The Rhondda Valleys

..............we know the price of coal


My Rhondda Childhood

Collieries (Coal Mines)

Rhondda History

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Rhondda's Heroes

Old Photo Restoration

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Porth Cenotaph


Rhondda Valleys Information and History

The History of the Rhondda Valleys.

Before coal was mined in the area known then as Ystradyfodwg - later to become known as the Rhondda Valleys - the area was amongst the most picturesque in Wales. It was described by Charles Cliffes as having "meadows of emerald greenness", and the air as being "aromatic with the scent of wild flowers and mountain plants".

A view from Rhigos of the Brecon Beacons

How the Rhondda may have looked pre coal.

By the time the area became known as the Rhondda Valleys, the description would have dramatically changed, and few places in the Valleys had escaped the blackness from the coal dust that spread through the Rhondda rivers and covered the Rhondda mountains with coal waste.

The Rhondda Valley from Rhigos

How the Rhondda looked from the same mountain as the one above in the 1900's.


The overwhelming majority of the Rhondda Valleys households where occupied by colliers and their families, and certainly in the early days trades associated with house building, as all of the thousands of Rhondda terraced houses were new builds. The stone for these houses was quarried from the hillsides where the houses were being built, and can still be seen today - as is evident in this August 2005 photograph of Ynyshir. This quarry is at least a couple of hundred feet deep, and the same wide - I know, I played in it as a child.

Ynyshir Stone Quarry

Remains of one of the quarries where stone was mined for the local housing. Click to see full size.

The houses were very basic, with stone slab floors downstairs, no electricity, and a small toilet (Ty Bach) at the bottom of the garden. The cooking facilities at the time were a cast iron range with a coal fire centre and cast iron ovens each side. A kettle to boil water could either be suspended above the fire or rested directly on the fire. Rhondda folk would often be seen holding a piece of bread in front of the fire making toast. Lighting was by oil lamps and/or candles, until later when gas was installed and most rooms had a gas light, and the kitchen had a four ringed stove with a two tier oven. To take a bath hot water was poured into a large tin bath which had been placed near the front of the fire.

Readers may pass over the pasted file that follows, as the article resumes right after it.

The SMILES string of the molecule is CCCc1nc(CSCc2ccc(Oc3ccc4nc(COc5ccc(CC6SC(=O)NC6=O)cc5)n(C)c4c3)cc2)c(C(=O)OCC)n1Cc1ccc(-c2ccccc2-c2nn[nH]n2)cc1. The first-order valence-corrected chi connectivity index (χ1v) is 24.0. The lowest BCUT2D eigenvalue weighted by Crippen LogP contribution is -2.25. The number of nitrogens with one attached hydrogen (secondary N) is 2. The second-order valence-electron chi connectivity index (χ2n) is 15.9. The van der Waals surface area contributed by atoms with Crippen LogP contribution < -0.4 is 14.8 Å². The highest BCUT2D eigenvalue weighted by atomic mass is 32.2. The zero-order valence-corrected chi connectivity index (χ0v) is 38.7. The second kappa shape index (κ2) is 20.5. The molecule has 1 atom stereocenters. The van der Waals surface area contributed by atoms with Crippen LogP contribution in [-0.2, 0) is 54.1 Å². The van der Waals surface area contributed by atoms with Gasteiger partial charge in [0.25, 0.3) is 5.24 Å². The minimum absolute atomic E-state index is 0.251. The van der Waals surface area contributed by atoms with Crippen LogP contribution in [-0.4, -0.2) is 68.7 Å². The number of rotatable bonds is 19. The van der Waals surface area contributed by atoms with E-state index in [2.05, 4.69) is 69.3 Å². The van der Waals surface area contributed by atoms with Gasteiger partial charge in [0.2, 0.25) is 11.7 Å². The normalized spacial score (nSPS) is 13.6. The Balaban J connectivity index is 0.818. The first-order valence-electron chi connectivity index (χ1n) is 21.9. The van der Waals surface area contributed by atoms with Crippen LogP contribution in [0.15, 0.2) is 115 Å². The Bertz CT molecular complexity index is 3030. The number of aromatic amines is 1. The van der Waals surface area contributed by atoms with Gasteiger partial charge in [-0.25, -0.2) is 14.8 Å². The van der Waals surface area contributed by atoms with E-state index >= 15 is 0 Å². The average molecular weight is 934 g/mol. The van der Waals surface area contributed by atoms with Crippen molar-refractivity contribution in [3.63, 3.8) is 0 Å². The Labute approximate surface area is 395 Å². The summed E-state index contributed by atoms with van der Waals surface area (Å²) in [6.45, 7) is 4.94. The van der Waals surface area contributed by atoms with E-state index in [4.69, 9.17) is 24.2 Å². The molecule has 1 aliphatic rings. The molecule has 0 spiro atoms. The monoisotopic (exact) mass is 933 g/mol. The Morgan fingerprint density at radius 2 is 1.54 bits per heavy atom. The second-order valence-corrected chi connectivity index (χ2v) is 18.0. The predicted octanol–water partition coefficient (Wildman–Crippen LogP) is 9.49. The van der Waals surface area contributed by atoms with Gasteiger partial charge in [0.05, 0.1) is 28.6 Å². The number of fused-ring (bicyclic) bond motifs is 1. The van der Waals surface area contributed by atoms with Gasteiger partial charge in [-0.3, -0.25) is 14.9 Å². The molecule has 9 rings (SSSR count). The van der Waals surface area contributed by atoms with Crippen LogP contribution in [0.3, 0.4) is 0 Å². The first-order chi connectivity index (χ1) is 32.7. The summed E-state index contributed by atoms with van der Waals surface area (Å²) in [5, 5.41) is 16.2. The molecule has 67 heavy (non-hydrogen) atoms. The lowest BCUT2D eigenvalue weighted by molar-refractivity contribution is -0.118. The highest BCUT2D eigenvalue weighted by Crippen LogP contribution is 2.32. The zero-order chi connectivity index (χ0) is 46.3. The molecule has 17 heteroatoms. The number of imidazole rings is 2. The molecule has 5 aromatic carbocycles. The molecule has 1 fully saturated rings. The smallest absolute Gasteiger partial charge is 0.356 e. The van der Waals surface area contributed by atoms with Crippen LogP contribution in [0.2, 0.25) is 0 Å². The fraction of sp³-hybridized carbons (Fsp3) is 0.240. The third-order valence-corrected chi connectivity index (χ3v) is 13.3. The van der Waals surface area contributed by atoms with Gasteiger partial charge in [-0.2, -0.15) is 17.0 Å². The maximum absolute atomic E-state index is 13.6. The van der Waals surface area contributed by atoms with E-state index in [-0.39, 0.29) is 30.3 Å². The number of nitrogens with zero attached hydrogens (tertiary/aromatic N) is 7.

The Chapel played a big part in the lives of the early Rhondda dwellers, and most people would have attended regularly in their local village or town, which would have had a choice of several.

Many Rhondda women died during childbirth, which certainly in the early days would be in their own homes. Even if mother and baby survived childbirth, child mortality was high due to their living conditions, poor diets, and the many diseases that were prevalent in those days.

Because many were widowed either by accidents at the mines or during childbirth, lots would have been married more than once. It was essential for a man to find a new wife to care for his surviving children, and for a woman to find a new husband to provide an income - there was no national assistance in those days.

So, the background of the Rhondda Valleys was one of hard work, poverty, bereavement, and in many cases short lives.

If you have any old Rhondda family photos or pictures of the towns and villages please scan them in at least 1280 pixels width and email them here.


Search the entire site below:

Web Rhondda Website

12 Year Old Coal Miner

Then and Now Photos

Anglesey Website

Rhondda Artist - Elwyn Thomas

Rhondda Artist - Fred Stapleton


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